Think for a minute

And many hang their heads in shame
That used to hold them high
And those that used to say hello
Simply pass you by
Think for a minute, stop for a minute
Think for a minute, stop for a minute

The Stoppers worst nightmare is a successful vote in Iraq later this month.

They know full well that if Iraqis turn out and vote, and get a representative body, that it will reveal (if it still needs revealing to anyone) the reactionary, anti-democratic nature of the ‘resistance’ they support.

Shameless Milne in the Guardian today does the groundwork, attempting to write-off the elections before they have even taken place.

In reality, the elections are likely at best to be irrelevant, at worst to plunge Iraq deeper into the abyss, says Milne. How patronising you get? A British journalist telling a people who have suffered a lifetime of repression that their first free vote will be “at best irrelevant”.

The Stoppers got caught out with the Afghan vote when after the event they had to scurry around in search of some way of discrediting that country’s first free elections. This time they want their part of public opinion to sneer when they see the television images of voters in polling booths.

Reader ‘Matewan’ has been in touch to point out a few factual errors in Milne’s piece:

Milne says: “The poll due on January 30 is part of a process imposed by Bush’s proconsul Paul Bremer, transparently designed to entrench US plans for Iraq and the wider Middle East”

No it’s not. It’s part of UN process which led to Paul Bremer leaving Iraq. It is significant that the pro-resistance ‘left’ are terrified that people will find out that the UN have endorsed the current political process.

“Major political groups and politicians are boycotting the elections (including the popular Shia leader Moqtada al-Sadr) as illegitimate under occupation”

Again not true. Some, not all, Sunni parties are boycotting the elections partly because Milne’s mates in the pre-Enlightenment resistance have sent death threats to parties who openly want to stand and to the brave election workers and also some because they don’t want to participate in and thus endorse a political process which will remove the assumed ruling status of the Sunni minority which has been upheld by every previous occupying power in Iraq (the Ottomans, the British) and by pan-Arab nationalists such as the Ba’ath.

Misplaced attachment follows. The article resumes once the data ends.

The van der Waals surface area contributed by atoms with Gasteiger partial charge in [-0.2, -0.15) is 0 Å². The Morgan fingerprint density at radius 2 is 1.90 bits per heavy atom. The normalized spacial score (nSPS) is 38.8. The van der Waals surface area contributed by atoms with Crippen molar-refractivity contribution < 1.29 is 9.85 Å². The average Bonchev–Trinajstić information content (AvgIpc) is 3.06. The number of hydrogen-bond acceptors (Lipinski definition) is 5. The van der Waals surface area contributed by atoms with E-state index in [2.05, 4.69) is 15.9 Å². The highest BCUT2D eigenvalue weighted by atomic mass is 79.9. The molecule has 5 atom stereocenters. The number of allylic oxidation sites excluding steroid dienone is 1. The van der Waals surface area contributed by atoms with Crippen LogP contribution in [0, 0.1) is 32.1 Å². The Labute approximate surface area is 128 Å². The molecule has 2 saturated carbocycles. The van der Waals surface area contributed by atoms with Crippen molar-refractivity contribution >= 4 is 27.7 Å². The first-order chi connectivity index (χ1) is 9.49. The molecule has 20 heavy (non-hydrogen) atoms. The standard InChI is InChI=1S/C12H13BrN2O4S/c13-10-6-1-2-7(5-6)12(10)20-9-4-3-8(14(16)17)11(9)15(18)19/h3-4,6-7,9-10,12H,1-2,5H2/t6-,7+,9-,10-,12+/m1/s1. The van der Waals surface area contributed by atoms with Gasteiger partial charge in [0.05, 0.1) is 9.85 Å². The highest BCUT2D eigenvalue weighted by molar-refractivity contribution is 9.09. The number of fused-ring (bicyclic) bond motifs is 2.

Moqtada al-Sadr is not boycotting the elections as Milne says, he is simply not standing as a candidate himself, however his right hand man is standing and he is in line with all other Shi’i clergy in calling on his followers to vote in the elections as a religious duty.

“Whatever the turnout and relative votes for the different lists, the result cannot and will not reflect the popular will over the most important issue facing the country: the occupation.”

This is utter nonsense. The first item in the programme of People’s Unity (Ittihad Al-Shaab) List, a coalition electoral list that includes 275 Iraqi Communists, democrats and independent patriotic and social figures, with 91 women candidates, covering all Iraq’s provinces and representing the full social, ethnic and religious spectrum of Iraqi society, reads:

“The participants struggle to achieve a host of objectives, including:

Establishing a federal democratic regime that guarantees rights for all Iraqis, ensures a life free of violence and terror, and enables them to end the occupation, achieve full independence, and rebuild the homeland on the basis of cooperation, democracy and social justice.”

It is Milne’s allies in the resistance who are seeking to prolong the occupation, with the aim of eventually doing a deal with the occupying powers, because they have no popular support.

The last few weeks have seen increasing numbers of people who opposed the invasion of Iraq finally waking up to the nature of the ‘peace’ movement that claims to speak in their name.

Milne’s article should be another wake-up call.

This is not an academic debate. The media is globalised and groundless claims that Iraq’s election will be rigged, even if made in the British press, will find their way to the streets of Baghdad. Demonstrations that make the same point will be reported across the Middle East and lapped up by regimes that rightly fear democracy might spread to their own doors. It does make some difference whether the media and public opinion in the west is supportive of the transition to democracy or mocks it.

If the idea of a successful election in Iraq, with all that would mean for the ordinary people of that country and the hopes of those fighting oppression elsewhere, makes you feel uncomfortable, it is surely time to pause for reflection.

If the idea of Iraqis voting for their own parliament gives you mixed feelings and you find yourself hoping that everything goes wrong, it is time to stop and think why?

Does your domestic political agenda really require that an entire nation suffer from more war, more poverty and more terror and have their dreams of democracy dashed so that you can have a smug laugh at Blair and Bush?